The proof annotations are optional and may be used for mathematically proving various dynamic properties of the program, such as a subprogram’s pre- and postconditions. In the most general scenario, a proof can demonstrate compliance of the program with respect to its formal specification as expressed in a language such as Z.3

SPARK can help achieve high assurance even without such a formal specification, however; the ability to prove that an exception will not be raised at run time—for example no stack overflow or array bounds violation—is by itself a major advance.

A SPARK example4 of a linear search procedure that updates a counter each time a match is found illustrates both kinds of annotations:
package Search
  --# own Counter;
  --# initializes Counter;

  Counter : Natural := 0;

  type IntArray is array (Integer range <>) of Integer;

  procedure Linear_Search
    (Table : in IntArray;
     Value : in Integer;
     Found : out Boolean;
     Index : out Integer);
  --# global in out Counter;
  --# derives Counter      from Counter, Table, Value &
  --#         Found, Index from Table, Value;
  --# pre  Counter < Integer'Last;
  --# post Found -> (Table(Index) = Value and
                    Counter = Counter~ + 1);

end Search;

package body
Search is

  procedure Linear_Search
    (Table : in IntArray;
     Value : in Integer;
     Found : out Boolean;
     Index : out Integer) is
     Found := False;
     Index := 0;

     for I in Integer range Table'Range loop
        --# assert Found = False and Counter < Integer'Last
        --#        and Counter = Counter~;

        if Table(I) = Value then
           Counter := Counter + 1;
           Found := True;
           Index := I;
        end if;
     end loop;

  end Linear_Search;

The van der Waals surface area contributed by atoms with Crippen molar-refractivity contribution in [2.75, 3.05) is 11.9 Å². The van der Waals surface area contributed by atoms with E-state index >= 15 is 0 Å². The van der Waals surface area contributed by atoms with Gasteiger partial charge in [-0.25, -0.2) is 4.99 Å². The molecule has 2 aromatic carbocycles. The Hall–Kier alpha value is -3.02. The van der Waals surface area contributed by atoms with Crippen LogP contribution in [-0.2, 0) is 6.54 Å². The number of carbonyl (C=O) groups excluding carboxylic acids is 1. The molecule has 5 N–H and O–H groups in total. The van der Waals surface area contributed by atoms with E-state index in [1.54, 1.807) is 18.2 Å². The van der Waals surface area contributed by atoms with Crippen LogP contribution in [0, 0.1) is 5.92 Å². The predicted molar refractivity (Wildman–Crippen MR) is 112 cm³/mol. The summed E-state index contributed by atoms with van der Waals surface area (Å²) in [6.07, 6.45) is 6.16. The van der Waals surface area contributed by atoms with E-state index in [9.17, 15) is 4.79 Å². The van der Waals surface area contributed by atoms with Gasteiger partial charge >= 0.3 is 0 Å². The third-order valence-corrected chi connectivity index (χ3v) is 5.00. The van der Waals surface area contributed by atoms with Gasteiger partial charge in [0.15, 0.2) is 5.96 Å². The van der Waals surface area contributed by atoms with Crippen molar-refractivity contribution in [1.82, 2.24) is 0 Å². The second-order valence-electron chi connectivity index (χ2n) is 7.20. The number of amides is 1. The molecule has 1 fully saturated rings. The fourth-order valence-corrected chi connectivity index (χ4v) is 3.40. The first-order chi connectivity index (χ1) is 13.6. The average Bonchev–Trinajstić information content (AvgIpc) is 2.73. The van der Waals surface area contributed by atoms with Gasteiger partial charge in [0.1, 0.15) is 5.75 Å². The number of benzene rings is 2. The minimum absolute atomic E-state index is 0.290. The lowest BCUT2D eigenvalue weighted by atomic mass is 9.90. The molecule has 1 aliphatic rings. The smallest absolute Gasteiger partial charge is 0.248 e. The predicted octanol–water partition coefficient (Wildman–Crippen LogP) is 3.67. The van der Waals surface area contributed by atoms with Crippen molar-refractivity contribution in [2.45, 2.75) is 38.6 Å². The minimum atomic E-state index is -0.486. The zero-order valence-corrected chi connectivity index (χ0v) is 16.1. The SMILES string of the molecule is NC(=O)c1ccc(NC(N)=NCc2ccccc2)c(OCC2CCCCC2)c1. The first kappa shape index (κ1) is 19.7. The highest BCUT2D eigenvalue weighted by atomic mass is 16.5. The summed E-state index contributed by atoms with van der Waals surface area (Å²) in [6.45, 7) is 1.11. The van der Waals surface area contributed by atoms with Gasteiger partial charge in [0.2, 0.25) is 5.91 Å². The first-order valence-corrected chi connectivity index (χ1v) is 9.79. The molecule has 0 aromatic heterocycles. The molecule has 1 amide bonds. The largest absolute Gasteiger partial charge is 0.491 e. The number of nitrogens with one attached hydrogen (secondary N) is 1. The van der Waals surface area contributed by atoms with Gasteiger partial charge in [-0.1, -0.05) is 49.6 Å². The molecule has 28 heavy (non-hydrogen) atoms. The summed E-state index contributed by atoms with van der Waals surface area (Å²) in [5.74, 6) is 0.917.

end Search;

This example shows several core annotations:

  • The own and initializes annotations in the package specification, which identify a state variable and confirm that it is initialized;
  • The global annotation for the procedure specification, which indicates the intent to both reference and assign to the global variable; and
  • The derives annotation for the procedure specification, which documents the information flow dependences among the formal parameters and global variable.

The proof annotations are the procedure’s pre and post annotations, and the loop invariant assert annotation. The “->” symbol represents logical implication; thus “Found -> …” means “if Found then …”. A variable with an appended tilde (Counter~ in this example) means the value of the variable on entry to the procedure. For simplicity, the state variable Counter is declared in the visible part of the package specification, analogous to public in C++ and Java; encapsulating it in the package body would be better style. A more complete discussion of a similar example appears in AdaCore’s Ada Gems 685 and 696.

*The SPARK programming language is not sponsored by or affiliated with SPARC International Inc. and is not based on the SPARC architecture.